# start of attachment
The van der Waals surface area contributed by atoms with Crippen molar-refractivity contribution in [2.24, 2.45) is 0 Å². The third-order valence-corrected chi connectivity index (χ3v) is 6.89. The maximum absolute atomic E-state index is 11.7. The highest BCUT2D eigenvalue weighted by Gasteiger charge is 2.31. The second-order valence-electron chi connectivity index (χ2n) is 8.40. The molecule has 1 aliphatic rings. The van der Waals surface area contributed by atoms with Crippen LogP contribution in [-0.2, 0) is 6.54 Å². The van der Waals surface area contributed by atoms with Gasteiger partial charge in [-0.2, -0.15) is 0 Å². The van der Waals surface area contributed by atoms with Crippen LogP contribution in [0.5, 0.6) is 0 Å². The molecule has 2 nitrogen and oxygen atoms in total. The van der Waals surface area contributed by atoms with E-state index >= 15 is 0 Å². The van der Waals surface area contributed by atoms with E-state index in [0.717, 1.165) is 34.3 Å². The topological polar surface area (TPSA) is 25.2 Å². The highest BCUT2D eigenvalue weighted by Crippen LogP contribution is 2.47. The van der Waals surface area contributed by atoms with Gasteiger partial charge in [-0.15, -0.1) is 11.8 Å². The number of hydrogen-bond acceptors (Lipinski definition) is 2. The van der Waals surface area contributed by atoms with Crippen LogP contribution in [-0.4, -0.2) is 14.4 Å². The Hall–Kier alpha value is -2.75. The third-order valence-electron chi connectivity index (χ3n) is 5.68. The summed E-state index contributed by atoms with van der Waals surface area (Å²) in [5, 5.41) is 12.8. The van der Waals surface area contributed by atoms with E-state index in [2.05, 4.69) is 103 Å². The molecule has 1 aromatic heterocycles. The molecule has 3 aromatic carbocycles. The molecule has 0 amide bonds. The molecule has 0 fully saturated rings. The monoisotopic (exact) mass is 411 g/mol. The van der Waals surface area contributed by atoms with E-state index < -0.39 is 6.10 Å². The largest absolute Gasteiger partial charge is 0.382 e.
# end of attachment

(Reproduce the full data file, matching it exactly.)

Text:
The van der Waals surface area contributed by atoms with Crippen molar-refractivity contribution in [2.24, 2.45) is 0 Å². The third-order valence-corrected chi connectivity index (χ3v) is 6.89. The maximum absolute atomic E-state index is 11.7. The highest BCUT2D eigenvalue weighted by Gasteiger charge is 2.31. The second-order valence-electron chi connectivity index (χ2n) is 8.40. The molecule has 1 aliphatic rings. The van der Waals surface area contributed by atoms with Crippen LogP contribution in [-0.2, 0) is 6.54 Å². The van der Waals surface area contributed by atoms with Gasteiger partial charge in [-0.2, -0.15) is 0 Å². The van der Waals surface area contributed by atoms with Crippen LogP contribution in [0.5, 0.6) is 0 Å². The molecule has 2 nitrogen and oxygen atoms in total. The van der Waals surface area contributed by atoms with E-state index >= 15 is 0 Å². The van der Waals surface area contributed by atoms with E-state index in [0.717, 1.165) is 34.3 Å². The topological polar surface area (TPSA) is 25.2 Å². The highest BCUT2D eigenvalue weighted by Crippen LogP contribution is 2.47. The van der Waals surface area contributed by atoms with Gasteiger partial charge in [-0.15, -0.1) is 11.8 Å². The number of hydrogen-bond acceptors (Lipinski definition) is 2. The van der Waals surface area contributed by atoms with Crippen LogP contribution in [-0.4, -0.2) is 14.4 Å². The Hall–Kier alpha value is -2.75. The third-order valence-electron chi connectivity index (χ3n) is 5.68. The summed E-state index contributed by atoms with van der Waals surface area (Å²) in [5, 5.41) is 12.8. The van der Waals surface area contributed by atoms with E-state index in [2.05, 4.69) is 103 Å². The molecule has 1 aromatic heterocycles. The molecule has 3 aromatic carbocycles. The molecule has 0 amide bonds. The molecule has 0 fully saturated rings. The monoisotopic (exact) mass is 411 g/mol. The van der Waals surface area contributed by atoms with E-state index < -0.39 is 6.10 Å². The largest absolute Gasteiger partial charge is 0.382 e.